When applying for performance rights, you are asking for permission to use copyright protected material belonging to the playwright. If you would like to stage a play, you need to get the playwright’s approval, and pay for the right to perform the play. By disregarding payment and/or approval of the use of copyrighted content, you are not only breaking the law, you are also overlooking artistic morals. Acquiring rights not only protects the creator of the content, it also protects the user… you!
By this point, you most likely have a Canadian play in mind for your future production and you might be wondering where to start. This guide can help you navigate the process of applying for and (hopefully) securing amateur performance rights.
Determine whether or not your production is considered amateur or professional. If your group is a community theatre or educational institution, your production will fall in the amateur category. Theatre companies that are members of the Professional Association of Canadian Theatres (PACT) are considered professional. If you are part of an indie theatre group or collective, then you will need to look at what kind of contracts you are using and how you are paying the artists to determine your status. If professional contracts are being used (ADC, CAEA, PACT, etc.), then your production will be considered professional. If you need to consult with someone about whether or not your production is amateur or professional, please email firstname.lastname@example.org. If you are looking for professional rights, please email email@example.com.
You will need to know the approximate location of your production before applying for rights. Some producers want to know if the rights are available before planning the production, but it’s not always that simple. The availability of rights depends on a number of things, one being whether or not there’s another production within a 100-mile radius. Also, the rates of performance rights will depend on the house size of your proposed venue. So, although you may not be ready to book a venue and pay for that space, you should know the city or town and have a venue in mind. If your venue changes after you sign the amateur rights contract, you can update the agent, playwright, or PGC (whoever is handling the contract) with that new information and the contract can be altered. If the house size changes drastically or the city/town changes, your request may need to be re-assessed, which is fine. It is much better for the rights manager and playwright to know the details than it is to (unwittingly) break a contract.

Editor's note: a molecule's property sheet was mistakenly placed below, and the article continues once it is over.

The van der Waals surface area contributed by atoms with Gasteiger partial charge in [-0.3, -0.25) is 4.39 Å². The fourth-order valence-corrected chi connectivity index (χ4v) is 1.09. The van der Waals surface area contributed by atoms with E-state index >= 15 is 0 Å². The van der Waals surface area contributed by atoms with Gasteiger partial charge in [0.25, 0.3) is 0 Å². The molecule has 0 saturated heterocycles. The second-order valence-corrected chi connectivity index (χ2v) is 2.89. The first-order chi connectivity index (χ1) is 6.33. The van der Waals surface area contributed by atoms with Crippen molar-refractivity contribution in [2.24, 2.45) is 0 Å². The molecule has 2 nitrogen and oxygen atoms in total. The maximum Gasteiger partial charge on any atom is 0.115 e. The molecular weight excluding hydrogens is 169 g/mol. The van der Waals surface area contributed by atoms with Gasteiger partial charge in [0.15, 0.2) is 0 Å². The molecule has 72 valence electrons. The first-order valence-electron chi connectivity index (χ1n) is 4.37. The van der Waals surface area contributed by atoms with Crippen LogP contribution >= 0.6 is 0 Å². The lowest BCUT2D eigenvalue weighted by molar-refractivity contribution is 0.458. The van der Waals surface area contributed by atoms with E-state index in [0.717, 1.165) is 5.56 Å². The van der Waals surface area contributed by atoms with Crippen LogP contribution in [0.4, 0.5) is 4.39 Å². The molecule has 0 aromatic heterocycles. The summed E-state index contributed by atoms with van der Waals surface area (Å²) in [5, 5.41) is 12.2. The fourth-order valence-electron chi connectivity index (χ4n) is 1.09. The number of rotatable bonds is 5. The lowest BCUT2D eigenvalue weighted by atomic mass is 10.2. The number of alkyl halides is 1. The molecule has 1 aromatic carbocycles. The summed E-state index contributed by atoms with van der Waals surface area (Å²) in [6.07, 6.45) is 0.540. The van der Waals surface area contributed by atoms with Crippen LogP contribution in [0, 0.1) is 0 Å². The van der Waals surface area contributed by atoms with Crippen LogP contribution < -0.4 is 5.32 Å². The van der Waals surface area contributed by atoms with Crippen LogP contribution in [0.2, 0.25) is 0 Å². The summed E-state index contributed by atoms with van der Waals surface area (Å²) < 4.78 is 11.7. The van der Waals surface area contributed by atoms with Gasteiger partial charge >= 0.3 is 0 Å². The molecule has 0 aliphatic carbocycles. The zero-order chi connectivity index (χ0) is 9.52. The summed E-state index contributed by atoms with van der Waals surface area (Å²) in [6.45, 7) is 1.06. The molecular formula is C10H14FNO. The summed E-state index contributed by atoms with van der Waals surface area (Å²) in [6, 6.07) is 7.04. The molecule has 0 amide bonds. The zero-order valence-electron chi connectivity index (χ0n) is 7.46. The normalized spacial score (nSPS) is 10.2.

You will also need to know the approximate dates of your proposed production. It does make it easier if you already know the exact dates of performances, but it is understandable if the production plans are not there yet. Knowing the month or even the season (example: Fall, 2022) will get everyone closer to figuring out if the rights are going to be available.
You should now be ready to locate the person or organization who handles the rights. PGC recommends that you contact us first if you don’t know who handles the rights. If your request is for a Canadian play, and you have made it to this point on the checklist, you can simply fill out a PGC Amateur Rights Request Form. Once this form is submitted, PGC will do the work of locating the rights manager. This will either be the playwrights themselves, their agent, a publisher, an estate, or PGC. PGC will forward your request to the rights manager (playwright, agent, publisher, etc.), so that they can respond to your inquiry. If the playwright is not a member of PGC, and we don’t have any information on file for them, we will let you know and give you advice on where to look next. If PGC handles the amateur rights, we will contact you within two weeks of your request to discuss availability and rates.
If your request is approved, the rights manager will provide you with the rates. PGC has set some standard minimum rates, which many agents and playwrights follow, but these rates may differ from play to play and production to production. You can discuss this in detail with the rights manager but some more information on rates can be found here.